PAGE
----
Can you give us a brief overview of the work that you do with ICC, and why you focus on those specific areas of work within the Cambodian context?
First, briefly about ICC operationally, we do have substantial external funds that allows us to do our work, which is quite diverse. There is also the spiritual component to our work. We are Christians, and we are all working together for a common cause. We have about 15 different nationalities working for us, and we have about 45 expatriate staff who contribute in a multitude of ways, from capacity building, to advisors and national project managers, to a holistic idea of development.
Our work is quite diverse. Probably the best component of our work at ICC is the work we do with minority groups in Cambodia. We see these groups as the least served sections of society in Cambodia. To this end, one of our member agencies (ICC is made up of six), SIL, is an expert in language research and education. We do a lot of language development through non-formal education (NFE) with minority local languages (many of which are at risk of dying out), to preserve their local cultures and way of life, and also to serve as a spring board for minority groups to learn the national language, Khmer. If they can learn Khmer, their opportunities within the country will expand exponentially. ICC has also engaged in advocacy work with the government to support bilingual education. The government recognizes all of the languages that we work with, thanks in part to our advocacy work. In addition, we also work on education with youth, health care, food security, agriculture, income generation, and leadership development. As you can see, we are a very broad and diverse organization.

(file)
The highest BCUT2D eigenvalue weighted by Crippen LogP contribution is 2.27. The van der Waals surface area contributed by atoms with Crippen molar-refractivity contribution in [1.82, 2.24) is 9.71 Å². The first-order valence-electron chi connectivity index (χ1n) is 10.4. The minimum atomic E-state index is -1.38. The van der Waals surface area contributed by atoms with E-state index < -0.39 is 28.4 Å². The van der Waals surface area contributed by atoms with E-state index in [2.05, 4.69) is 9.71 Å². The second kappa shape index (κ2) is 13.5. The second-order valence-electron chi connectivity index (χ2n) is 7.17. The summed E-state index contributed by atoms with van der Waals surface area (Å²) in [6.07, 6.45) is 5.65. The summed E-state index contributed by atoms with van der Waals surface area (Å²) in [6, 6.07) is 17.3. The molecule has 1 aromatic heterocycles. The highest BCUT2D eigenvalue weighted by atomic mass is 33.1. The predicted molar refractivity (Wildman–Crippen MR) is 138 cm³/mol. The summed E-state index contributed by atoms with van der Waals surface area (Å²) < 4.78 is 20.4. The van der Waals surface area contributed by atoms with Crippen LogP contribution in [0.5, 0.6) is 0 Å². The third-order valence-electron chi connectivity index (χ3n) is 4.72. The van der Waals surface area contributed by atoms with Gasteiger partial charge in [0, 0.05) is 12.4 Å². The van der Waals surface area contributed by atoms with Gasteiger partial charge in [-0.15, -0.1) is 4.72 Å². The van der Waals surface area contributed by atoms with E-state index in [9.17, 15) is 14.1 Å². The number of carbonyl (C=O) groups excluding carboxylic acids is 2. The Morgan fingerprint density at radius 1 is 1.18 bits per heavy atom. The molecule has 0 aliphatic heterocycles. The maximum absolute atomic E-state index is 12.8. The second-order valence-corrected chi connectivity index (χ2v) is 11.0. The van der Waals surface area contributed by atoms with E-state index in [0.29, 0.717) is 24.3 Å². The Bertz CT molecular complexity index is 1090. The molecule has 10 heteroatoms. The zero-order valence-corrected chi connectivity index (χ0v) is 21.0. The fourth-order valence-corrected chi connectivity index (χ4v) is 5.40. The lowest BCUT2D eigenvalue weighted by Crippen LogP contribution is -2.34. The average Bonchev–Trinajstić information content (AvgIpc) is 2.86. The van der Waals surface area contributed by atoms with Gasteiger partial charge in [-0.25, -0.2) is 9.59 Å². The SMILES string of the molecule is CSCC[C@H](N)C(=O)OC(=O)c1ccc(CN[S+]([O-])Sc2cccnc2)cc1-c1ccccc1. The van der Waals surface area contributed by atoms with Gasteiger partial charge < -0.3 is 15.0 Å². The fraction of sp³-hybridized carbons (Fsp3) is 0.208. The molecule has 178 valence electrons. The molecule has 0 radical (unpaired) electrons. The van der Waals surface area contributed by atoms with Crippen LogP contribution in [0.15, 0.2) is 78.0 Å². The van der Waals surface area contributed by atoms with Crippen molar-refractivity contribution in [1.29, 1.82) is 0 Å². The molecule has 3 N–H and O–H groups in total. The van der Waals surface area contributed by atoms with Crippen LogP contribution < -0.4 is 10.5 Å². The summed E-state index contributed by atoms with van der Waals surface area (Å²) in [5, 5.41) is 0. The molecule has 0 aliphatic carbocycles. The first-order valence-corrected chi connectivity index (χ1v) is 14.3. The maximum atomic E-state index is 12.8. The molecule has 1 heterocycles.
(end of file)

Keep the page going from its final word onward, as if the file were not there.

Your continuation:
How has faith inspired your work?
I am a Christian, and we are a Christian NGO. How my faith plays into that is directly because of the Bible, and directly because of what the Bible says. Specifically, my faith inspires me to work with the poor, and to help eliminate injustice. Also, the way in which Jesus interacted with his disciples regarding the poor, inspired me to want to help the poor as well, playing a big part in my faith. So, regarding faith and my work, it was a personal desire to do the work I am doing, but also a religious desire as well as a faith desire to help the poor.
Is it challenging working in Cambodia as a Christian organization in a majority Buddhist society?